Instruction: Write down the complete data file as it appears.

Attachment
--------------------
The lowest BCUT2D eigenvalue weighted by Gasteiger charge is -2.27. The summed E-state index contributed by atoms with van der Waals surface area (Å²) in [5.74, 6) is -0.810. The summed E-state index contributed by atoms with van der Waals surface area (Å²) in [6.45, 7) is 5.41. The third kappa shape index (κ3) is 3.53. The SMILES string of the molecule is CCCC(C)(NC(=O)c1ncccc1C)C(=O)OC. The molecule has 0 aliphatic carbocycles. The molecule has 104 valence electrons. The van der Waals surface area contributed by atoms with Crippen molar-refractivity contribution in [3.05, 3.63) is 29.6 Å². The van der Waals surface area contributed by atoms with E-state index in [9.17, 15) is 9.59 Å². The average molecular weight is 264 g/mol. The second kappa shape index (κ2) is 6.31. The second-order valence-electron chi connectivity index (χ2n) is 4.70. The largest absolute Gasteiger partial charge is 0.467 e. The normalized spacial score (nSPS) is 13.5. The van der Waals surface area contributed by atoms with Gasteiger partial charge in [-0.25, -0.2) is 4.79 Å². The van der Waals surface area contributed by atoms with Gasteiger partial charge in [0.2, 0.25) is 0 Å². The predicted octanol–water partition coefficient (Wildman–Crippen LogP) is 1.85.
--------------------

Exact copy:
The lowest BCUT2D eigenvalue weighted by Gasteiger charge is -2.27. The summed E-state index contributed by atoms with van der Waals surface area (Å²) in [5.74, 6) is -0.810. The summed E-state index contributed by atoms with van der Waals surface area (Å²) in [6.45, 7) is 5.41. The third kappa shape index (κ3) is 3.53. The SMILES string of the molecule is CCCC(C)(NC(=O)c1ncccc1C)C(=O)OC. The molecule has 0 aliphatic carbocycles. The molecule has 104 valence electrons. The van der Waals surface area contributed by atoms with Crippen molar-refractivity contribution in [3.05, 3.63) is 29.6 Å². The van der Waals surface area contributed by atoms with E-state index in [9.17, 15) is 9.59 Å². The average molecular weight is 264 g/mol. The second kappa shape index (κ2) is 6.31. The second-order valence-electron chi connectivity index (χ2n) is 4.70. The largest absolute Gasteiger partial charge is 0.467 e. The normalized spacial score (nSPS) is 13.5. The van der Waals surface area contributed by atoms with Gasteiger partial charge in [-0.25, -0.2) is 4.79 Å². The van der Waals surface area contributed by atoms with Gasteiger partial charge in [0.2, 0.25) is 0 Å². The predicted octanol–water partition coefficient (Wildman–Crippen LogP) is 1.85.